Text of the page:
The Spotlight Shines On Natural Gas

You may have seen the many articles that came out this week on a new peer-reviewed paper in the Journal of Climatic Change by Professor Bob Howarth and others at Cornell.  The paper compares the carbon footprints of natural gas and coal and concludes that natural gas contributes to global warming as much as coal, or even more, when assessed on a life-cycle basis.

Though we have questions about Professor Howarth’s paper’s emissions estimates, it nevertheless highlights the critical importance of obtaining and sharing better data so that we can accurately characterize air pollution from natural gas development — including the short-term climate impacts of methane.  Because of methane’s powerful heat-trapping ability during its roughly decade-long atmospheric residence time, or life span, reducing methane emissions from production increases the chances of meeting critical climate targets, such as limiting global warming to a two degree Celsius temperature increase. 

Professor Howarth’s research should also help focus attention on the methane leakage issue.  EDF has been concerned for some time that methane leakage in the natural gas development process could significantly diminish its inherent low-carbon advantage relative to other fossil fuels.  There is consensus that a methane leak rate during production, processing, and transportation of 5% (of total gas production) is the approximate break-even point at which natural gas and coal used to generate electricity have similar climate impacts on a 20-year time horizon.  Examining the warming potential of natural gas over a 20-year timeframe is important, rather than the customary 100-year timeframe, given the need to reduce global warming in coming decades.  What we don’t fully know is whether the leakage rate today is lower than that break-even point, though the Environmental Protection Agency’s (EPA) most recent assessment estimates the leakage to be between 2 to 3%.    

Bottom line: We need better data on methane leakage from natural gas production and transport.  The natural gas industry, which touts itself as providing the “low-carbon” fossil fuel, should drop its lawsuits against EPA to require disclosure of its global warming pollution and take aggressive steps to both curb the loss of its product into the atmosphere and maximize the greenhouse gas benefits of natural gas.  Numerous cost effective opportunities exist to capture leaking gas and turn it into increased fuel sales.  And less natural gas leakage will mean healthier air for communities, since raw natural gas contains both cancer-causing and smog-forming pollutants.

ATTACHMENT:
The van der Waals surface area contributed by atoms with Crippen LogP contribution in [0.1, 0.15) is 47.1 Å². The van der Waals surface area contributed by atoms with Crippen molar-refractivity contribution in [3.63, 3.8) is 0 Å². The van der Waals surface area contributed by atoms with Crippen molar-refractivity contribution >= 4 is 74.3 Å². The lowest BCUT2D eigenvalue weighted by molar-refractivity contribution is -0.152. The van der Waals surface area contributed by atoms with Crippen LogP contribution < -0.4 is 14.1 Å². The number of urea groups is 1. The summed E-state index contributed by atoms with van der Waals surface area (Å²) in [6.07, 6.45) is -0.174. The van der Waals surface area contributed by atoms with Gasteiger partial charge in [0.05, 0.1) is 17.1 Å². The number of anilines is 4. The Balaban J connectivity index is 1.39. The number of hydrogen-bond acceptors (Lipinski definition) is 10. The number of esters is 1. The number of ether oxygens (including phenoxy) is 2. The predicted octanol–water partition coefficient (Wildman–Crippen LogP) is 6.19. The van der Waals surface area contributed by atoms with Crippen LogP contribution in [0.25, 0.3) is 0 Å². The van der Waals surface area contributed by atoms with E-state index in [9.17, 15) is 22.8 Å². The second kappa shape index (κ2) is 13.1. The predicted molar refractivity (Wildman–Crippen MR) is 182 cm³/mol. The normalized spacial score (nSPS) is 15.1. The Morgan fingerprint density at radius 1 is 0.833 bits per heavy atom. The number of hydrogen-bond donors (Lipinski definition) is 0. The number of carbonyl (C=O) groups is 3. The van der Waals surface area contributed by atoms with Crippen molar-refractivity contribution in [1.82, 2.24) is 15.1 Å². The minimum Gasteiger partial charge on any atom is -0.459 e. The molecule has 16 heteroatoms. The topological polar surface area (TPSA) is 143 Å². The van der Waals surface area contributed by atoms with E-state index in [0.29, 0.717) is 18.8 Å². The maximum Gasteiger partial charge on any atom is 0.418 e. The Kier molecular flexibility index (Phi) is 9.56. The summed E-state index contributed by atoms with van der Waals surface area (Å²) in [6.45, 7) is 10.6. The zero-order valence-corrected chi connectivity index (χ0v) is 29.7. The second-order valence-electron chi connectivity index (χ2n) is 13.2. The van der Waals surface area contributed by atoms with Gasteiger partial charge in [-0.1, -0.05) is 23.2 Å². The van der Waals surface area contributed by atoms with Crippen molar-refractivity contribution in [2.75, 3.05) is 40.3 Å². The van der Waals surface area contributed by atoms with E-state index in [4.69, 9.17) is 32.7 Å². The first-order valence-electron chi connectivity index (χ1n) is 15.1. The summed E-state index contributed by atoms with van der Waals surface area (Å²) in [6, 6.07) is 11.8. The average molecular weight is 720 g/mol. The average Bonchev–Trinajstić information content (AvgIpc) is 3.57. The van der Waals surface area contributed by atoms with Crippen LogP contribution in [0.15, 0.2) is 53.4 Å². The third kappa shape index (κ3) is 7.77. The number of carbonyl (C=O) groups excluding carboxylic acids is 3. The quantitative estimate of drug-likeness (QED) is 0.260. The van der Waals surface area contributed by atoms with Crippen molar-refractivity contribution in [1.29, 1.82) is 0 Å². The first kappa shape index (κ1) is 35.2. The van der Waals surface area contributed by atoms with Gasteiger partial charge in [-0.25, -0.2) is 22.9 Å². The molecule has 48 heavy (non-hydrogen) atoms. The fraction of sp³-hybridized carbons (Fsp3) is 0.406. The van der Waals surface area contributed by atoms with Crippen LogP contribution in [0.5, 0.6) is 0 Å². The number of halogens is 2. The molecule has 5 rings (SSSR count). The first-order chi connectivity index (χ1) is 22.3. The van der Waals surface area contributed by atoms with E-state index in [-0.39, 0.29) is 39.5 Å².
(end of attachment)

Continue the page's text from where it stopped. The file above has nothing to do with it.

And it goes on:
If the industry wants people to trust that natural gas is a clean alternative, it would do well to spend less time fighting pollution disclosure requirements and more time addressing environmental and public health concerns.  EDF is eager to work cooperatively with the natural gas industry to accomplish this.

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One Comment

  1. Jack Young
    Posted April 16, 2011 at 3:07 pm | Permalink

    You may want to check the references for the upcoming Howarth etal paper comparing the greenhouse-gas impacts of shale gas and coal before promoting it any further – it looks like some of their key data is bogus.

    The only area where this paper differentiates between shale wells and “conventional gas wells” is in their estimate of methane emissions during fracing and flow-back. They cite five figures for that, and these are to my mind the heart of the paper. Of these, two just reference the “EPA”, so can’t be checked. Two more refer to short PowerPoints done by Anadarko employees, one of whom has already emailed me to say that the data used was incorrect. The most important figure, however, the one with by far the largest claimed emissions, is for methane emissions from the Haynesville Shale, where the “reference” appears to be just a scout report listing nothing but assorted initial production figures for wells completed in early 2009. It’s not relevant to the number they’re using, which thus appears to be unsupported.

    There’s no direct correlation between reported production and any volumes of gas that may have been produced during a short “flow-back” period. But more importantly, there is absolutely no correlation between the initial production figures cited in the scout report the paper refers to, and what an operator does with their gas. So you can’t use initial production figures to estimate methane emissions, since those depend entirely on an operator’s actions, not the well’s productivity. Given the value of the gas involved, it’s not surprising that its almost always sold commercially, not vented or flared. Hence actual methane emissions are no higher for shale wells than for conventional gas wells.

    Consequently this paper is essentially pointless, if not downright fraudulent. They have no stated source for their data on the paper’s key point. Check the reference and you’ll see – it’s available online at Good luck finding methane emissions data for Haynesville shale gas wells during the flow-back period given – there’s nothing there. The number they are using appears to have come out of thin air.